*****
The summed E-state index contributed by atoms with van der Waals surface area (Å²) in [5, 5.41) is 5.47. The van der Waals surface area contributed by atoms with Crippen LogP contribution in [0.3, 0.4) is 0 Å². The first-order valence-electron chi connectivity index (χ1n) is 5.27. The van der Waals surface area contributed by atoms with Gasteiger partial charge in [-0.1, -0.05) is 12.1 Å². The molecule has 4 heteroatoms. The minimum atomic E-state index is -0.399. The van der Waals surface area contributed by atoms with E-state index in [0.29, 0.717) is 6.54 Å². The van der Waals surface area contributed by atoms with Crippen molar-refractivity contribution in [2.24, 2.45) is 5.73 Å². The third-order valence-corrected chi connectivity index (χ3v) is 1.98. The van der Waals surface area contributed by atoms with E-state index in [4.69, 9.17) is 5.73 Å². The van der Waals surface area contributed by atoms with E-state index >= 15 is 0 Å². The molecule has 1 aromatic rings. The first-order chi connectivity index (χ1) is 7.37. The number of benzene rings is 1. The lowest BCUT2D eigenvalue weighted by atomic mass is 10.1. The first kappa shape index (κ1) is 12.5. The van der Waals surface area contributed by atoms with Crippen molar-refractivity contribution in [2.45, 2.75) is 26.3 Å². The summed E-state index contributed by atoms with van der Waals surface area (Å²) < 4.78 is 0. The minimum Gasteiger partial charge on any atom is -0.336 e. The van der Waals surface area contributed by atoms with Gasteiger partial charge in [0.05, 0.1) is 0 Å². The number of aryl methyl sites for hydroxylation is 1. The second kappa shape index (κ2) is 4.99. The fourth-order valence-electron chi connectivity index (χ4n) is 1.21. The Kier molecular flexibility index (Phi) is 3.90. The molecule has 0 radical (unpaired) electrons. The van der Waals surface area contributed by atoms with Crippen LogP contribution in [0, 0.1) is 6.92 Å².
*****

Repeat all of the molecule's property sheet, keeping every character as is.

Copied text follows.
The summed E-state index contributed by atoms with van der Waals surface area (Å²) in [5, 5.41) is 5.47. The van der Waals surface area contributed by atoms with Crippen LogP contribution in [0.3, 0.4) is 0 Å². The first-order valence-electron chi connectivity index (χ1n) is 5.27. The van der Waals surface area contributed by atoms with Gasteiger partial charge in [-0.1, -0.05) is 12.1 Å². The molecule has 4 heteroatoms. The minimum atomic E-state index is -0.399. The van der Waals surface area contributed by atoms with E-state index in [0.29, 0.717) is 6.54 Å². The van der Waals surface area contributed by atoms with Crippen molar-refractivity contribution in [2.24, 2.45) is 5.73 Å². The third-order valence-corrected chi connectivity index (χ3v) is 1.98. The van der Waals surface area contributed by atoms with E-state index in [4.69, 9.17) is 5.73 Å². The van der Waals surface area contributed by atoms with E-state index >= 15 is 0 Å². The molecule has 1 aromatic rings. The first-order chi connectivity index (χ1) is 7.37. The number of benzene rings is 1. The lowest BCUT2D eigenvalue weighted by atomic mass is 10.1. The first kappa shape index (κ1) is 12.5. The van der Waals surface area contributed by atoms with Crippen molar-refractivity contribution in [2.45, 2.75) is 26.3 Å². The summed E-state index contributed by atoms with van der Waals surface area (Å²) < 4.78 is 0. The minimum Gasteiger partial charge on any atom is -0.336 e. The van der Waals surface area contributed by atoms with Gasteiger partial charge in [0.05, 0.1) is 0 Å². The number of aryl methyl sites for hydroxylation is 1. The second kappa shape index (κ2) is 4.99. The fourth-order valence-electron chi connectivity index (χ4n) is 1.21. The Kier molecular flexibility index (Phi) is 3.90. The molecule has 0 radical (unpaired) electrons. The van der Waals surface area contributed by atoms with Crippen LogP contribution in [0, 0.1) is 6.92 Å².